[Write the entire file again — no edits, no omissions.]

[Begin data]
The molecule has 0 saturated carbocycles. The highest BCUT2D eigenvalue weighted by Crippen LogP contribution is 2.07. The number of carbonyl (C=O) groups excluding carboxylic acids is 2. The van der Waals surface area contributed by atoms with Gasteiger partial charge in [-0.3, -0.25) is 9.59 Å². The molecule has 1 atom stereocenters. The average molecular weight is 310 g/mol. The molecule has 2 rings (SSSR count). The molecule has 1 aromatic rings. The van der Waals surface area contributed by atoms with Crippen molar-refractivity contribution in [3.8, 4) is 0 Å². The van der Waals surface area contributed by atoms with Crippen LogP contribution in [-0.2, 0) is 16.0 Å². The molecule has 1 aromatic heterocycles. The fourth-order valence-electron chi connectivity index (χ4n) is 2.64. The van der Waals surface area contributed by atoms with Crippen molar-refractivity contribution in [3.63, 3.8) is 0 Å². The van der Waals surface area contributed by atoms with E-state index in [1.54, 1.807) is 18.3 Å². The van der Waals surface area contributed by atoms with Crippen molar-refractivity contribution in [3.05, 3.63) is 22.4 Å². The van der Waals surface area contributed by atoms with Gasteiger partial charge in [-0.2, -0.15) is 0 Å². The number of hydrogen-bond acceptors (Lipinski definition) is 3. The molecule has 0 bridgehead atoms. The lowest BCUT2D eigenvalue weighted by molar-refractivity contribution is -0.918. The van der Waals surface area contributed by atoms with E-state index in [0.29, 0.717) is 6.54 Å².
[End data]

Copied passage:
The molecule has 0 saturated carbocycles. The highest BCUT2D eigenvalue weighted by Crippen LogP contribution is 2.07. The number of carbonyl (C=O) groups excluding carboxylic acids is 2. The van der Waals surface area contributed by atoms with Gasteiger partial charge in [-0.3, -0.25) is 9.59 Å². The molecule has 1 atom stereocenters. The average molecular weight is 310 g/mol. The molecule has 2 rings (SSSR count). The molecule has 1 aromatic rings. The van der Waals surface area contributed by atoms with Crippen molar-refractivity contribution in [3.8, 4) is 0 Å². The van der Waals surface area contributed by atoms with Crippen LogP contribution in [-0.2, 0) is 16.0 Å². The molecule has 1 aromatic heterocycles. The fourth-order valence-electron chi connectivity index (χ4n) is 2.64. The van der Waals surface area contributed by atoms with Crippen molar-refractivity contribution in [3.63, 3.8) is 0 Å². The van der Waals surface area contributed by atoms with E-state index in [1.54, 1.807) is 18.3 Å². The van der Waals surface area contributed by atoms with Crippen molar-refractivity contribution in [3.05, 3.63) is 22.4 Å². The van der Waals surface area contributed by atoms with Gasteiger partial charge in [-0.2, -0.15) is 0 Å². The number of hydrogen-bond acceptors (Lipinski definition) is 3. The molecule has 0 bridgehead atoms. The lowest BCUT2D eigenvalue weighted by molar-refractivity contribution is -0.918. The van der Waals surface area contributed by atoms with E-state index in [0.29, 0.717) is 6.54 Å².